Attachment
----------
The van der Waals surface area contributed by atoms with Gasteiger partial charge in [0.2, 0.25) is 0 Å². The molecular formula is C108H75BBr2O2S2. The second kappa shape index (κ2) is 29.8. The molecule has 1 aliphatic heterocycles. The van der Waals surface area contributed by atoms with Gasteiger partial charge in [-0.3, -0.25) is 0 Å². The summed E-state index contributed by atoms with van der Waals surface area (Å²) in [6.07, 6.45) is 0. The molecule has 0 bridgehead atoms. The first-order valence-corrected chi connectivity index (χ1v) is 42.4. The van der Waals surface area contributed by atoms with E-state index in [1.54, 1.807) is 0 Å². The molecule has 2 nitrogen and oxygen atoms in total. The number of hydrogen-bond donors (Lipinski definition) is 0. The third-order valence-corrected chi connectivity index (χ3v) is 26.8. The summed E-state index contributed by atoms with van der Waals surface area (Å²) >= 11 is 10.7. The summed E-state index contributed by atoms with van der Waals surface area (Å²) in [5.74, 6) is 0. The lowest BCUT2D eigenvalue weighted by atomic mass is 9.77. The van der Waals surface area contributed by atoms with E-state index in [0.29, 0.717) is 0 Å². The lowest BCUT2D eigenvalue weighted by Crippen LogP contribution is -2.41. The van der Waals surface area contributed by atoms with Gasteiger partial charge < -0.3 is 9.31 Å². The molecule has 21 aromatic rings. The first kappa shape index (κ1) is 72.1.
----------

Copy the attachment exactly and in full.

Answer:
The van der Waals surface area contributed by atoms with Gasteiger partial charge in [0.2, 0.25) is 0 Å². The molecular formula is C108H75BBr2O2S2. The second kappa shape index (κ2) is 29.8. The molecule has 1 aliphatic heterocycles. The van der Waals surface area contributed by atoms with Gasteiger partial charge in [-0.3, -0.25) is 0 Å². The summed E-state index contributed by atoms with van der Waals surface area (Å²) in [6.07, 6.45) is 0. The molecule has 0 bridgehead atoms. The first-order valence-corrected chi connectivity index (χ1v) is 42.4. The van der Waals surface area contributed by atoms with E-state index in [1.54, 1.807) is 0 Å². The molecule has 2 nitrogen and oxygen atoms in total. The number of hydrogen-bond donors (Lipinski definition) is 0. The third-order valence-corrected chi connectivity index (χ3v) is 26.8. The summed E-state index contributed by atoms with van der Waals surface area (Å²) >= 11 is 10.7. The summed E-state index contributed by atoms with van der Waals surface area (Å²) in [5.74, 6) is 0. The lowest BCUT2D eigenvalue weighted by atomic mass is 9.77. The van der Waals surface area contributed by atoms with E-state index in [0.29, 0.717) is 0 Å². The lowest BCUT2D eigenvalue weighted by Crippen LogP contribution is -2.41. The van der Waals surface area contributed by atoms with Gasteiger partial charge < -0.3 is 9.31 Å². The molecule has 21 aromatic rings. The first kappa shape index (κ1) is 72.1.